I don’t know about you but giving speeches is high on my Please Don’t Make Me Do It List. I dread it. In fact the general rule is if I’m speaking in public, I’m in agony. But there is one exception: when I’m a Bridesmaid I relish – yes, relish – the chance to toast the newlyweds. Why? Not only do I have LOTS of nice things to say about the happy couple, it also doesn’t hurt knowing the crowd will applaud no matter what. It’s like preaching to the choir! Seriously, if nothing else makes you feel ready to stand up in public, that fact should.
But if speech writing’s more your problem than speech giving, then you’re in luck because I’ve got the goods. As a guest and as a Bridesmaid, I’ve heard my share of wedding speeches, and I’ve definitely picked up a few tips on how to do it right.
Step one: explain why it’s time for people to listen up
Your first job as speech-giver is to introduce yourself and explain how you know the happy couple. But if you want a strong start – and you do – then add some colour by including a cute story about how you met, or by creating an air of mystery: “I might know a thing or two about the couple that you don’t…”
Step two: share the love
It’s time to let everyone know why you adore the bride, but instead of just listing a bunch of her positive traits, make it personal by telling a story that illustrates why you think she’s the best thing ever.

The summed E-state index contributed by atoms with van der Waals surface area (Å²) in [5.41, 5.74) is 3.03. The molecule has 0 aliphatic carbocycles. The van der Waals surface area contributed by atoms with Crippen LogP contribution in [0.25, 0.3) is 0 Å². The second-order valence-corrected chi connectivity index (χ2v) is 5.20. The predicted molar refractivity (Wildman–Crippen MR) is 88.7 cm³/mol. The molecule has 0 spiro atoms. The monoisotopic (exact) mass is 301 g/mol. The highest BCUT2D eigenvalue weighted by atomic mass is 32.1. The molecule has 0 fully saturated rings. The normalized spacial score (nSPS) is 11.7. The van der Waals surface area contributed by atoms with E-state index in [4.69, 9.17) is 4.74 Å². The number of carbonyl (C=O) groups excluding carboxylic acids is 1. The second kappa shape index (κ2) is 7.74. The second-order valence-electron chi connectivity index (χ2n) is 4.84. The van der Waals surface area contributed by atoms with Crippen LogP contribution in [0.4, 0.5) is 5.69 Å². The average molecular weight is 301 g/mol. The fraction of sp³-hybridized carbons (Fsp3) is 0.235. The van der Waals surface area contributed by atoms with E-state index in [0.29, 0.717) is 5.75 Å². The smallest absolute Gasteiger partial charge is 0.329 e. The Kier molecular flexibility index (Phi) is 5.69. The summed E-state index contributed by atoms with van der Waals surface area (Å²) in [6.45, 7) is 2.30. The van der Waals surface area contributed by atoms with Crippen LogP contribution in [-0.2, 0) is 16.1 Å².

Since the speech is about both newlyweds, don’t ignore the groom either. Include him in the speech with a few compliments and a tale or two about why they’re so perfect for each other and why you love them together. If you don’t know him well, then don’t be lazy, go and do some research (i.e. talk to your friends and family).
Step three: wish them a happy life together
Once you’ve expressed how happy you are to be there, it’s time for the well-wishing. This is pretty self-explanatory, right? If you can’t find the right words, then look for a poem or story that expresses your feelings.
Step four: say thank you
Don’t forget to thank them for the honour of being a Bridesmaids and seeing them tie the knot.
Don’t mistake it for a hen’s night speech
Unless you want a lot awkward silence, leave the that-time-she-woke-up-in-a-gutter stories to yourself. I once went to a wedding where the groom and his best man still thought they were on their Thailand bucks trip. There were jeers, a few “love you long times” and it was all pretty “yikes” for everyone listening. While you’re keeping the newlyweds’ dubious adventures on the down low, remember exes are off limits too!
Don’t be someone you’re not
Confession time: I’m not a witty writer and I know it. If I’m lucky, you might smirk at a line or two but you won’t be rolling on the floor over anything I’ve written. I’ve tried to be clever and pithy with my words, but it always falls flat because it’s so forced. It’s unnatural. So now instead of wasting hours trying to be someone I’m not, I focus on my strengths. Likewise, when you’re writing your speech, focus on telling the story through your own voice. Don’t stress over being romantic, funny, poetic or anything that doesn’t come naturally.
Keep it short
You’re not the only one giving a speech so don’t hog the limelight. A good speech is a quick speech!